SECURING STAFF COMMUNICATION DURING A MUNICIPAL EMERGENCY

Most municipal emergency response plans include some form of emergency communication protocols. Satellite, private radio, and other solutions all play their part.

But the reality is, most city staffers will not have access to a satellite phone or radio, and many will be somewhere in the field doing their job to address the situation at hand.

What’s the best way to communicate with them? The fallback for most will be consumer grade Instant Messaging (IM) products. With phone lines jammed, texting will be the most viable method of sending short, mission critical messages and photos of the situation amongst a team.

But are consumer grade Instant Messaging apps safe to use for emergency communications?

The answer is no. Most use unencrypted plain text messages, and worse, no way to fully authenticate the person you are communicating with is who they say they are, and that there is no “man-in-the-middle” listening in on your conversation.

What is the solution?

Municipal emergency response

Pre-determining a secure method of team communication before an emergency event could prevent a bad situation getting even worse. Municipal teams should have an easy way to quickly secure a 100% private channel using any available network – be it cellular, or even a public WiFi network. The handsets should be mobile and something everyone has access to – such as their personal smartphone!

The British Ministry of Defence had a very similar need for their coalition forces. Those dropped into foreign territories without satellite equipment needed to create secure channels amongst each other from any device, and over any available network.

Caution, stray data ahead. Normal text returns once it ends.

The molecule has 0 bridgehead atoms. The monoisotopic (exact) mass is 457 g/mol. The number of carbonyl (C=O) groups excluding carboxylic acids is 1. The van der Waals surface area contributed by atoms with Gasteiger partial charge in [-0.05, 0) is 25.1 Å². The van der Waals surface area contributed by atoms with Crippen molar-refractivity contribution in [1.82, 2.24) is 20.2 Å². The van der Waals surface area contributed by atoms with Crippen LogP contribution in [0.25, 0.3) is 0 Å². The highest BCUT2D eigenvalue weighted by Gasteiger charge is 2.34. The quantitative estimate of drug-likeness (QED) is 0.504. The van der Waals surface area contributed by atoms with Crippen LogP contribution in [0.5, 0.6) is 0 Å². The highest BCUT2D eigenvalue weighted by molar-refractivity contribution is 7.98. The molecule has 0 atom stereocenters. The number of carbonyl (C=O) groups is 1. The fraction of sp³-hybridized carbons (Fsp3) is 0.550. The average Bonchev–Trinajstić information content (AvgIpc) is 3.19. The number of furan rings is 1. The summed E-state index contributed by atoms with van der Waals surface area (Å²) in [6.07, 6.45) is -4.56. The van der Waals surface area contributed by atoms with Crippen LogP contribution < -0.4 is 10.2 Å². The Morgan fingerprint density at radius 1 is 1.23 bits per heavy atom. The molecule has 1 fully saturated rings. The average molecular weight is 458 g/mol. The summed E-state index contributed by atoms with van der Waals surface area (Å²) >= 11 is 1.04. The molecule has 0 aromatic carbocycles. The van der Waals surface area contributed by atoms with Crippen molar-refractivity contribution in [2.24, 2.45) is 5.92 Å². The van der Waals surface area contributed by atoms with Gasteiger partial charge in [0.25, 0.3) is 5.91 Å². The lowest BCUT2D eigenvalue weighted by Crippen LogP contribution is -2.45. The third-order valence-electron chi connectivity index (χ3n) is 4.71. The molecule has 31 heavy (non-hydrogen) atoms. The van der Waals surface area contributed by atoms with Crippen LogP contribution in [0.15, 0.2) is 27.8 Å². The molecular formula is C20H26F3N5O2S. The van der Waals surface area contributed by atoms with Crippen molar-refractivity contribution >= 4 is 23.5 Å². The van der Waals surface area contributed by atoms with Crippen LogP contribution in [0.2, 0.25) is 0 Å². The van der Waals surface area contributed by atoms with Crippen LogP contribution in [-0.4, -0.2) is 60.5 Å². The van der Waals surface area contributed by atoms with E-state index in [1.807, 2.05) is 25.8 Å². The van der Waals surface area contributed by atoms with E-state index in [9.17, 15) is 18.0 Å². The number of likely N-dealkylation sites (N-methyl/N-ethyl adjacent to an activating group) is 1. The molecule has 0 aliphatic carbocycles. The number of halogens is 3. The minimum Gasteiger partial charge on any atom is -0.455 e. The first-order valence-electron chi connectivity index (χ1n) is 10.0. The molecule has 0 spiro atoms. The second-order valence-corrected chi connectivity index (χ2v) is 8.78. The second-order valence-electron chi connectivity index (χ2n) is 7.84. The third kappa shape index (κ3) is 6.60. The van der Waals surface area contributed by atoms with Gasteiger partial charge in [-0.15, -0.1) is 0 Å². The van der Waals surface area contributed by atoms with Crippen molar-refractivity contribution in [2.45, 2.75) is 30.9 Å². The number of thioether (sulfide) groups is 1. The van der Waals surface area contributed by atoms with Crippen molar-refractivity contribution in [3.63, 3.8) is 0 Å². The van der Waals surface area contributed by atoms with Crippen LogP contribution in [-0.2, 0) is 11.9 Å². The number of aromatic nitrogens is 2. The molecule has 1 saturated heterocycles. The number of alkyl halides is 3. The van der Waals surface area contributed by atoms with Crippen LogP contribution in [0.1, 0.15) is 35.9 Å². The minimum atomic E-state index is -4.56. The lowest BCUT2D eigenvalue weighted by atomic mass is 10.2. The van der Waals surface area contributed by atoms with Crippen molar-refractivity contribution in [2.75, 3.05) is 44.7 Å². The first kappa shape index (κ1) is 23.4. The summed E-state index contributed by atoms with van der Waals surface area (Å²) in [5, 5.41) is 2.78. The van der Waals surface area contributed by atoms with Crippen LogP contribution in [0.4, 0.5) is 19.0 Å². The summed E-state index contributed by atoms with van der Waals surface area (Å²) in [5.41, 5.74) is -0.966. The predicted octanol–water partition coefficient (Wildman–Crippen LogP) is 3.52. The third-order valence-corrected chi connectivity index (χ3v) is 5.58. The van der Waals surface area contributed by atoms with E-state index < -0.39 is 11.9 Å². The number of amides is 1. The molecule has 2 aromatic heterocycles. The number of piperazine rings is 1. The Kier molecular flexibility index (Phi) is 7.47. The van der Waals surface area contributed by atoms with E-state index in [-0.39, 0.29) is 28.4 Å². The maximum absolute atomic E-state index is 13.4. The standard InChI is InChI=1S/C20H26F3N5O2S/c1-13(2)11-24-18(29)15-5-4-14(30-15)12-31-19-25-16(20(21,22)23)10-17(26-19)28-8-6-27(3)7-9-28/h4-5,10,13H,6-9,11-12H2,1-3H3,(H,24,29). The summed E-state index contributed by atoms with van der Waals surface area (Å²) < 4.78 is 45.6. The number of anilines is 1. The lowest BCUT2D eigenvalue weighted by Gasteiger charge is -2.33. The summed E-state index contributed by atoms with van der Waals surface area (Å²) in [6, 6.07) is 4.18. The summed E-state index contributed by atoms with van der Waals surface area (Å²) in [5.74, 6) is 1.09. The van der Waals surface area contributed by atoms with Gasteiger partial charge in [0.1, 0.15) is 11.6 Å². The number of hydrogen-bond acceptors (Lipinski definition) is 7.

They turned to the world renowned cyber-security team at the University of Oxford for a solution, who were more than up to the challenge.

Municipal-emerg-screenshot

The result? An authentication protocol which quickly creates secure channels between two or more endpoints for transmission of sensitive communication data.

Called Hash Commitment Before Knowledge (HCBK), the protocol has been patented in both European and US markets, and is now available commercially for the first time in Scrambl, a highly secure Instant Messaging communications app for smartphones.

Scrambl allows municipal staff teams to have a secure means of communicating amongst themselves at a moment’s notice. Just open the app on any iOS device, enter the email address of the person you’d like to connect with, and Scrambl runs an authentication process to create an encrypted, secure channel between you and the other party.

To save time in a crisis, teams can set up the channels in advance. All they have to do is open the app, and they’re ready to communicate securely right away with the team.

Scrambl also works with groups – just add more people to the channel as required, for the ability to chat and share image files in a group session.

Download Scrambl

HOW IT WORKS

Scrambl VPC diagram

Scrambl creates authenticated private channels between users. These ‘Scrambl channels’ provide end to end encryption of all messages, with keys only ever being stored on the devices – never on a server.

But most importantly is how Scrambl authenticates users on each end of the channel, — thereby ensuring there can be no “man-in-the-middle” compromising its encryption or privacy.

For professionals requiring absolute privacy in their communications, there is no safer way than Scrambl.

ABOUT SCRAMBL

Scrambl is the first commercial deployment of the HCBK (Hash Commitment Before Knowledge) protocol, invented by OxCEPT, a team of security experts spun out from the University of Oxford.

Developed to protect MOD soldiers in the coalition battlefield, HCBK provides military-grade authentication over any network, and has been validated and deemed virtually unbreakable by an independent panel of security experts.